It is touted as a renewable energy source,  but there are still  challenges facing  Bio-Energy.

In the Northern Interior of BC,  the  major challenge  is access to fibre.   In the wake of the Mountain Pine Beetle,  all who  depend on forestry are  pressed to  have access to  the resource.  As was witnessed just a week ago,   one company  (Pinnacle Pellet)  has curtailed operations for  9 to 10 months as the fibre  source issues are  detailed and the  facility  retooled to  handle what may be a change in  type of supply.

Bill Strauss  is the President and founder of FutureMetrics LLC in  Maine in the U.S.   and  a recognized  expert in the wood pellet sector.   His company  largely ships  pellets to power plants which are integrating  wood pellets  into their fuel sources as a substitute for coal. “One of the major challenges is to get the message out that this (  substituting pellets for coal)  is a sustainable solution for moving us  from a heavily carbonized power sector to a decarbonized power sector.”

Strauss has issue with those who say  burning wood pellets is not “carbon neutral”.  He says  such positions are usually taken by  those  whose  understanding of  “trees” is in their local park  “They really don’t have any  concept of the scope and scale of the forest products industry.”  The bottom line says Strauss  is  that “The harvest rate cannot exceed the growth rate”  and it is a challenge to get people who  aren’t well versed in  the forest products industry to understand that.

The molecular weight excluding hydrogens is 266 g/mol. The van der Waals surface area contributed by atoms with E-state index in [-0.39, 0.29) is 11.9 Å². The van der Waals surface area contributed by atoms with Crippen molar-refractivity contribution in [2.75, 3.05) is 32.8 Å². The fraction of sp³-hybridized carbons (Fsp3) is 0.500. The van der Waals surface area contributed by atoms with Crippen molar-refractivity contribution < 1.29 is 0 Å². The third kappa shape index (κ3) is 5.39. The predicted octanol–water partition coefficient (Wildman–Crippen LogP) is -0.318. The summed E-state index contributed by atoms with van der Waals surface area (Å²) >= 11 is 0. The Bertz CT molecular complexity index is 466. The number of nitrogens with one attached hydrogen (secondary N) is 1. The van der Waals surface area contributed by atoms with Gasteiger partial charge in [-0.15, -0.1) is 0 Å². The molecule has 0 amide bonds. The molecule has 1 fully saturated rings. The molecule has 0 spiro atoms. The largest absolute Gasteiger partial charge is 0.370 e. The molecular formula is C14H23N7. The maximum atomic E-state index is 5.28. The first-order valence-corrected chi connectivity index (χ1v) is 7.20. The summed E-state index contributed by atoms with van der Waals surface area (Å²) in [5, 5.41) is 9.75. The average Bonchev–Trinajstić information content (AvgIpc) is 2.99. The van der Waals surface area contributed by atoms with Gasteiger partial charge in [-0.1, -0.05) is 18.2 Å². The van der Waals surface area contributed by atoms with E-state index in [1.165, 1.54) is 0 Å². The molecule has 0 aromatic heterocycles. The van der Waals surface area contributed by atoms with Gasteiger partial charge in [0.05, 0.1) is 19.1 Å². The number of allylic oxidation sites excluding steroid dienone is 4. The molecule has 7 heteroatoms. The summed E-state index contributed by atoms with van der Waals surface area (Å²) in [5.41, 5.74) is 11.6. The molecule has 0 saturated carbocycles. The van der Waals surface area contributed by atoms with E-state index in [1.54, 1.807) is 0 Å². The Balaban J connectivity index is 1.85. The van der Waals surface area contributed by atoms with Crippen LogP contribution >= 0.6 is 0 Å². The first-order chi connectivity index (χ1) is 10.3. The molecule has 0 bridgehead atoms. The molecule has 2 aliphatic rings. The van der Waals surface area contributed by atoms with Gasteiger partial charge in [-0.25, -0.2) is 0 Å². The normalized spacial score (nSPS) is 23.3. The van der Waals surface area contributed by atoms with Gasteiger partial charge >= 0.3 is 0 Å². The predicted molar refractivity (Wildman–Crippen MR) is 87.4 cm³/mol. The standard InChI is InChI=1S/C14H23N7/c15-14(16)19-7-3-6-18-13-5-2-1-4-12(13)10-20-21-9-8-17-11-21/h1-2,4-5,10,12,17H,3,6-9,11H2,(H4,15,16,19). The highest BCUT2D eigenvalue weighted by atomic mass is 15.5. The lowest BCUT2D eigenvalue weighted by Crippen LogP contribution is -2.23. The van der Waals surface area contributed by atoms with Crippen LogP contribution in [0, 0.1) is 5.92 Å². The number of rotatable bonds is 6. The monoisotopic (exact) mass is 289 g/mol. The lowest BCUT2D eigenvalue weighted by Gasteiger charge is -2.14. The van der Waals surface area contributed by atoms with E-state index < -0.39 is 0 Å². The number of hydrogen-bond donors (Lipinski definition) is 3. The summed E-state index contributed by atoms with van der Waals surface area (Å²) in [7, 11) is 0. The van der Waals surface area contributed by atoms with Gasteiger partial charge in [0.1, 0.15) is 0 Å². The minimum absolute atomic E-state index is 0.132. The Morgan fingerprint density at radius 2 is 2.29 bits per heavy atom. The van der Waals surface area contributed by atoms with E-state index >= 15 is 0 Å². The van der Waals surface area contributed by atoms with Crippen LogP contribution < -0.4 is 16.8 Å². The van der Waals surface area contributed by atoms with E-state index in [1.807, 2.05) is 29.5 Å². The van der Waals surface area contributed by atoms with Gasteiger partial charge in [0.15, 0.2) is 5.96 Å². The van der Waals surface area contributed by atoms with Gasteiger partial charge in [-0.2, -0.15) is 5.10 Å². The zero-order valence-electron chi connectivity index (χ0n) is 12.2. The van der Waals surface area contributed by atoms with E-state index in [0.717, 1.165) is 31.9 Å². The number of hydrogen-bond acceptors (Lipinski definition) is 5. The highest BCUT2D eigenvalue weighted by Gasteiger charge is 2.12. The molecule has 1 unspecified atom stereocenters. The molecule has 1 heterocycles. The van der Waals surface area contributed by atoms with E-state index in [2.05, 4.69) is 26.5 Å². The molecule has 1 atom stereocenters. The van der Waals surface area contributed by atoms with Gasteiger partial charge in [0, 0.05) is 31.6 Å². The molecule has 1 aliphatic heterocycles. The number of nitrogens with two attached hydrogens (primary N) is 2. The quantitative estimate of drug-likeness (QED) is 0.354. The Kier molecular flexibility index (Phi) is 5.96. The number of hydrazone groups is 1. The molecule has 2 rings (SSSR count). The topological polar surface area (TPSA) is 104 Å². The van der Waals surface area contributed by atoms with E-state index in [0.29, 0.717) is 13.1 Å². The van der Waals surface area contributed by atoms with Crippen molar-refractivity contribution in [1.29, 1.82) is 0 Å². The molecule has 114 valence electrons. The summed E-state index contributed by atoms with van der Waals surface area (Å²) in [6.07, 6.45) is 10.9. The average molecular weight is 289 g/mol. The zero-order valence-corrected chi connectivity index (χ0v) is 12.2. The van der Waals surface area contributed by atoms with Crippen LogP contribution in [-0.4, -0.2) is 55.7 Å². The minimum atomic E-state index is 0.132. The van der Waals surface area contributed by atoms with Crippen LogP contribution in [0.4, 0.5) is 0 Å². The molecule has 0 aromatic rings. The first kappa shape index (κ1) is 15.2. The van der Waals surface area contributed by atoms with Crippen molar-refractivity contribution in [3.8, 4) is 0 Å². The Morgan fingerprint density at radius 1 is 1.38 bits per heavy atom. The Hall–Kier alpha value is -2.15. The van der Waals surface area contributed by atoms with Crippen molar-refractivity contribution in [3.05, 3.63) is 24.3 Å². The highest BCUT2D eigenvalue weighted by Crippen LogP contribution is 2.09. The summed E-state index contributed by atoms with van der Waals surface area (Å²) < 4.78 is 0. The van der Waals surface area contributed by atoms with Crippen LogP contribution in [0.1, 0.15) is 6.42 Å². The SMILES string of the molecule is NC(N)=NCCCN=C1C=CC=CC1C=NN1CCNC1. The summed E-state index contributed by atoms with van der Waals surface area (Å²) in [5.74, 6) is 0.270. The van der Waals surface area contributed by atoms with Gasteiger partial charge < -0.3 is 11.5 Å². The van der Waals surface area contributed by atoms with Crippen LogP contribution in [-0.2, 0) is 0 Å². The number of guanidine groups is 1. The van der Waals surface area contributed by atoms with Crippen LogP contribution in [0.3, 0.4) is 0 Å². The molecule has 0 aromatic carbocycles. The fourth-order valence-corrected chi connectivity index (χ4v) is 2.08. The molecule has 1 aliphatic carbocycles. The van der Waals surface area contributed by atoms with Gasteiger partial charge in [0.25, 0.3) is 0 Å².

“A tree is merchandised so that the value  is gained from every piece at the highest value possible ” says Strauss ” Nobody  would sell a saw log to a pellet mill because a pellet mill  can’t afford the saw log price.”   He says  it makes sense for  power plants which use coal, to make the switch to pellets,  gradually at first,  with the aim of being  fired 100% by pellets.

Is there enough  wood   available to  proceed with that kind of  change over?  Strauss says  yes.  ” I don’t know how many pellets B.C. and Alberta could produce, but it’s quite  a bit more than they are producing now.”  He says there are many  unexploited or unused wood resources “Particularly  as you move further north,  now maybe the logistics  don’t make sense,  but there’s plenty more ( fibre).”

He says the decline in the pulp and paper industry, particularly in the south east US,  is making more  fibre  available for possible  pellet  production.   That, combined with a shorter  growing  time, and  trees planted in  plantation style farms in the south east U.S., makes  the scenario  much different  than that  in  BC  and Alberta.

According  to Strauss one large power plant could consumer  a  few  million tons a year of wood pellets if that plant was  fully dependent on  wood pellets.  He says at the moment, B.C. makes aout 2.2 million tons of wood pellets annually, but doesn’t know if BC would be capable  of producing  twice that much “The industry has to be constrained by the sustainability constraint.   You cannot cross that boundary at all.”

He says the  carbon neutrality can only be achieved if the carbon being released by combustion is being captured by the new  growth.

Straus  will be one of the  featured panelists at the Bioenergy conference taking place in Prince George June 15-17th.